It has become increasingly difficult for artists to cross the border for cultural events, let alone work in each other’s industries.
India-Pakistan diplomatic, sporting, cultural, and intellectual ties are arguably at the lowest they have been in a long, long time.
And yet, the terror continues.
A couple of months ago, I was sharing the dais with a Pakistani writer at a literature festival. When we were asked about the hatred for the other which is instilled into Indian and Pakistani children, and is often retained through life, I began to speak about three of my dearest friends, who are Pakistani. I often forget that I have never met one of them in person. I have met the others a handful of times, mostly in countries that are foreign to both of us. Our passports only matter when we’re trying to meet each other.
The easiest way to ensure that we remain alien to each other, that we focus on the differences, that we become symbols of hatred and reduced to our nationalities, is to indulge the tokenism that is currently being embraced by our artists and cricketers.
Javed Akhtar and Shabana Azmi were hailed as heroes for choosing not to attend a literary event in Pakistan. The decision may have been a personal one, but when the maker of the decision is a celebrity, the personal becomes political.
Even as the government introduces new barriers to diplomatic channels of communication with Pakistan, there is a parallel movement in a field that has traditionally transcended geographical boundaries – art.
The book Liberty or Death by Patrick French elucidates the multiple ego clashes and impulsive decisions that made Partition the mess it was. It continues to be a mess, tearing open old wounds before they have had the time to heal.
No terrorist is heartbroken that sporting, cultural, or intellectual ties between India and Pakistan have been cut off.
No government could care less for cultural or sporting events, unless they will serve to raise the country’s profile in some manner.
The loss is entirely that of those people who would choose peace over hatred.
The win is entirely that of the hate-mongers.
As uncomfortable questions are being raised about whether the government failed to act on prior intelligence about the attacks, and whether the government refused to provide air transport for the troops, a convenient distraction is being created by the film industry.
Bollywood directors have announced that they will no longer be casting Pakistani talent.
Lyricists and actors have announced that they will no longer visit the “enemy”.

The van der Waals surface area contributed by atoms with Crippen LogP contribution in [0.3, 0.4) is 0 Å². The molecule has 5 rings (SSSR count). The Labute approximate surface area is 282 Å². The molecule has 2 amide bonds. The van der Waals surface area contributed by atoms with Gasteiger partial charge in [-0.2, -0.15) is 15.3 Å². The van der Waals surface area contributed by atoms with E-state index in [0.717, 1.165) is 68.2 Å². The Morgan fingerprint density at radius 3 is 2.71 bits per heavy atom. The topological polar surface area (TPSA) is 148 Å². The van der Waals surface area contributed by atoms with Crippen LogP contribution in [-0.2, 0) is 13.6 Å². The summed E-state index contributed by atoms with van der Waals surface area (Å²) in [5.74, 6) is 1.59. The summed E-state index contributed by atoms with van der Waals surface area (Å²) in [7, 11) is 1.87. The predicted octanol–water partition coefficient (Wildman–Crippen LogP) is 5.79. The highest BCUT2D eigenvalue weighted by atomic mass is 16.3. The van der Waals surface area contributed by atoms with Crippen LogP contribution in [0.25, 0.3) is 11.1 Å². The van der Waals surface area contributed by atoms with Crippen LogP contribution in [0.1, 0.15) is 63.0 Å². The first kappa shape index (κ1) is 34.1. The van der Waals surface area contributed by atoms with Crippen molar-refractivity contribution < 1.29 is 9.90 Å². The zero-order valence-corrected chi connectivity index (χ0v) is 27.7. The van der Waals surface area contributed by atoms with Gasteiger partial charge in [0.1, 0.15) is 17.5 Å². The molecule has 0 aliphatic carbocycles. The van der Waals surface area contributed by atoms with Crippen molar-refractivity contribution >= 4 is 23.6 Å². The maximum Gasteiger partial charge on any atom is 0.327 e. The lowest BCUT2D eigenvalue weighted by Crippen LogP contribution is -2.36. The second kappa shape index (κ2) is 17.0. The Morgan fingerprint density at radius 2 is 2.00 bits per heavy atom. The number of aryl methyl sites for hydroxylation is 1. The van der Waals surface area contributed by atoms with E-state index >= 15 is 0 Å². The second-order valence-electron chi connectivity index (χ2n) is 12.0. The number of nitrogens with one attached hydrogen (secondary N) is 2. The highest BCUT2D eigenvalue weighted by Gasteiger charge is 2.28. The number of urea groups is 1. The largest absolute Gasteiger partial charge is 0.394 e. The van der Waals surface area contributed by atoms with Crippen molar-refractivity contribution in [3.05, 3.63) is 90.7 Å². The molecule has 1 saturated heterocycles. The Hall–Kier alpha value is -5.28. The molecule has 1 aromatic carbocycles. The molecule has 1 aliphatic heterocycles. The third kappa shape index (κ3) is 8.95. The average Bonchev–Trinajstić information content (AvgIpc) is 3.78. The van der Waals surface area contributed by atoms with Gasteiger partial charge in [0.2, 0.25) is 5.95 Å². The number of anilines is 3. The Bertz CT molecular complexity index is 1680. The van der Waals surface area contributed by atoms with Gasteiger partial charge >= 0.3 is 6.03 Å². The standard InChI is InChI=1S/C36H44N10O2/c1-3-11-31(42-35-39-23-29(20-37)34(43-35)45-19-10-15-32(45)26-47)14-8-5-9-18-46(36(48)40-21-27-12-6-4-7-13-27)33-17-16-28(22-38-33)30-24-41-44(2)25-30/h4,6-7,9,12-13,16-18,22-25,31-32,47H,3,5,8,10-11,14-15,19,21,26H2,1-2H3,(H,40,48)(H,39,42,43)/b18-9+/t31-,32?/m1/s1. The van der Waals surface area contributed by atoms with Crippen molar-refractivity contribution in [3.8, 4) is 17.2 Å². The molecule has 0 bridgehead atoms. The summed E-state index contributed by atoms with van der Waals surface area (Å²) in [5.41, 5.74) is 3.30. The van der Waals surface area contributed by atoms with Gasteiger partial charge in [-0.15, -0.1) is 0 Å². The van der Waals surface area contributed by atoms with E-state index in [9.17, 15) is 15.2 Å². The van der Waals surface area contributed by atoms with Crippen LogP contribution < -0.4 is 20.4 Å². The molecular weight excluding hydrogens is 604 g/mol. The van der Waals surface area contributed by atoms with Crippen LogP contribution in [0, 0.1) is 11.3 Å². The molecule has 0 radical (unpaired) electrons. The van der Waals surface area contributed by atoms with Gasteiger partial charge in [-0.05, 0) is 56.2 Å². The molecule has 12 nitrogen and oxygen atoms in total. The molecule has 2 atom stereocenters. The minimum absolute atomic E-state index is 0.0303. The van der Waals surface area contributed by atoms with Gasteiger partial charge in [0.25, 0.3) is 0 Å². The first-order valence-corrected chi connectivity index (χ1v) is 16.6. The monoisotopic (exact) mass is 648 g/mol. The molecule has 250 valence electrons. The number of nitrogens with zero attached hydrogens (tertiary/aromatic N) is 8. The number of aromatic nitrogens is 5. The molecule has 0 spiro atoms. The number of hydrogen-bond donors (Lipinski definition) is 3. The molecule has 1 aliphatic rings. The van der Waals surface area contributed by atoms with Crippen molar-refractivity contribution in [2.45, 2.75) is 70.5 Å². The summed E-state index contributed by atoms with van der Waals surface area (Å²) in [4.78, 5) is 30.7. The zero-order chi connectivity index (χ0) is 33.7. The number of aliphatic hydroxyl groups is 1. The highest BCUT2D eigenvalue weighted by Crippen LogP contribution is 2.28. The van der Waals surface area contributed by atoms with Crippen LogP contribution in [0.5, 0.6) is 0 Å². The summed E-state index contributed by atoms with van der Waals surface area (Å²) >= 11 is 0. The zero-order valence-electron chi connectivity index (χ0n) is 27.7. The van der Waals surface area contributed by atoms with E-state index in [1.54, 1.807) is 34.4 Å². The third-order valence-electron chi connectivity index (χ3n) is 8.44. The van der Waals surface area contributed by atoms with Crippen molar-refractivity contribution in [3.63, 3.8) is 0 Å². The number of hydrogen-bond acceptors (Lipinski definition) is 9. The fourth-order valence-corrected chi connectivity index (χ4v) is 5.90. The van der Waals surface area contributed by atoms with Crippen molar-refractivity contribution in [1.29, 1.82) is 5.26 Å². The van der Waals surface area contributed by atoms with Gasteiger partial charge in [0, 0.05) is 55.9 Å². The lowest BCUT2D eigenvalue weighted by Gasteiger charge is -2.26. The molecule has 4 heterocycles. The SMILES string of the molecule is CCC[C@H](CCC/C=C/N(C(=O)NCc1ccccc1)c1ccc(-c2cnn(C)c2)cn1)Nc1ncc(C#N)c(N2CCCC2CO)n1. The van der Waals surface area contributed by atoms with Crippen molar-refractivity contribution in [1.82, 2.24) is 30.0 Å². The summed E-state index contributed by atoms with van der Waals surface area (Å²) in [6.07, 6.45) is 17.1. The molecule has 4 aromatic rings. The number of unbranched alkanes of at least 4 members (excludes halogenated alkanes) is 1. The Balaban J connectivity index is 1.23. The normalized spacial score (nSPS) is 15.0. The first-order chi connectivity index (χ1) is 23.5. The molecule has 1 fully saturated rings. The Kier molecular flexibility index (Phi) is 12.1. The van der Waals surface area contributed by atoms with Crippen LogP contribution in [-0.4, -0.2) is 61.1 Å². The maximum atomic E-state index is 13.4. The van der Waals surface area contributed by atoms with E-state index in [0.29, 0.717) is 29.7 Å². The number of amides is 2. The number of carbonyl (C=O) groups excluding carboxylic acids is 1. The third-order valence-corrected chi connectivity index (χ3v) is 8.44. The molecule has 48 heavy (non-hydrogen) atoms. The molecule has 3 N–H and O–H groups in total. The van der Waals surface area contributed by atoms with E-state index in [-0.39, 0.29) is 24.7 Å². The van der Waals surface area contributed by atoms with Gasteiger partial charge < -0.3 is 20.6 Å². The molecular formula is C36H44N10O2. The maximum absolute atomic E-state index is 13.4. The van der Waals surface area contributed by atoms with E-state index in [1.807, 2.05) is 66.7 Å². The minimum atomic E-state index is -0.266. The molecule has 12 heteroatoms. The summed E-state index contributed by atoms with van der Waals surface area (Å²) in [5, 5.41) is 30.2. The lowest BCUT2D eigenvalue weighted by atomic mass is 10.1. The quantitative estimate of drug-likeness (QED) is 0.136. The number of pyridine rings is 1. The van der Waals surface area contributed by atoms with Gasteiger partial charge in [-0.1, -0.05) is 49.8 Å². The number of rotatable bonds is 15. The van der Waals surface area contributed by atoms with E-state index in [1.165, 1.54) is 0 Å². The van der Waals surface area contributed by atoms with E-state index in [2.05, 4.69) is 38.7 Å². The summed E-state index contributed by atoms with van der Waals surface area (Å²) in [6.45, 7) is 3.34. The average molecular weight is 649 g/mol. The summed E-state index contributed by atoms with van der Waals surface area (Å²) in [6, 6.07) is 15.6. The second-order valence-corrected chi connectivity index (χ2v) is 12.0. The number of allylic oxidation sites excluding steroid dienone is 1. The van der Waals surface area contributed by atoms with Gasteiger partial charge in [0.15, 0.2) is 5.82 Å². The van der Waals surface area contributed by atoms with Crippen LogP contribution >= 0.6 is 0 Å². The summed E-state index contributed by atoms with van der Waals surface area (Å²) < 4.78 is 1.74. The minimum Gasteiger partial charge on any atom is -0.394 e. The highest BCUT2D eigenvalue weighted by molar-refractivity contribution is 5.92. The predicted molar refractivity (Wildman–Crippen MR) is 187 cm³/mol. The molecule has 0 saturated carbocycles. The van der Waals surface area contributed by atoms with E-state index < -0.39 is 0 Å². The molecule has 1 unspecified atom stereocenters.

The cricketers – several of whom regularly shoot off their mouths on Twitter and other forums – have joined the chorus.
Handily, a villain is available – Pakistan.
Forgotten in the din is the fact that CRPF personnel are regularly attacked in other parts of India – in the North East by separatist militants; in central India by Maoists.
Also forgotten is the fact that the person who carried out the suicide attack is an Indian citizen.
The tired phrase “brainwashing” cannot be used in isolation. In order for one’s brain to be pliable to washing, the conditions must be conducive to the festering of hatred.
The failure, then, is also that of successive governments.
Terror is a legacy of the Cold War era, and the entire world is trying and failing to contain the many Frankenstein’s monsters that have emerged from that fraught period.
Governments can put up all the walls they like, but terrorists do find their ways to climb over them.
A case in point was the Bombay terror attack, whose key planner was – for all appearance – just another tourist, with no apparent tie to any “enemy nation”.
Whom, then, do we seek to serve by such tokenism as the cutting of friendly ties?
It took decades of negotiation for visa rules to be relaxed to allow the movement of artists between India and Pakistan.
The reason for this movement was that art reminds us of all that unites us. In the presence of art, we are no longer our nationalities or religions or –isms; we are humans, and we are thinkers. We are admirers of a singer, of a writer, of an actor, of a sportsperson.
And when we cut off these ties, we are reduced to the labels that make us hate each other, we are reduced to the hatred that fuels terror.
More Columns by Nandini Krishnan:
Pulwama attack: When humans become symbolsThe legislative dangers of election year
Priyanka and the inheritance of power
The G.O.A.T vote: When opinion offends
The hooligans in our homes
Why the Ambanis should rule India
Five statues the government should build
Killing Nature: Where science and religion collude
Why bother saving the tiger?
Nandini is the author of Invisible Men: Inside India's Transmasculine Networks (2018) and Hitched: The Modern Woman and Arranged Marriage (2013). She tweets @k_nandini. Her website is: www.nandinikrishnan.com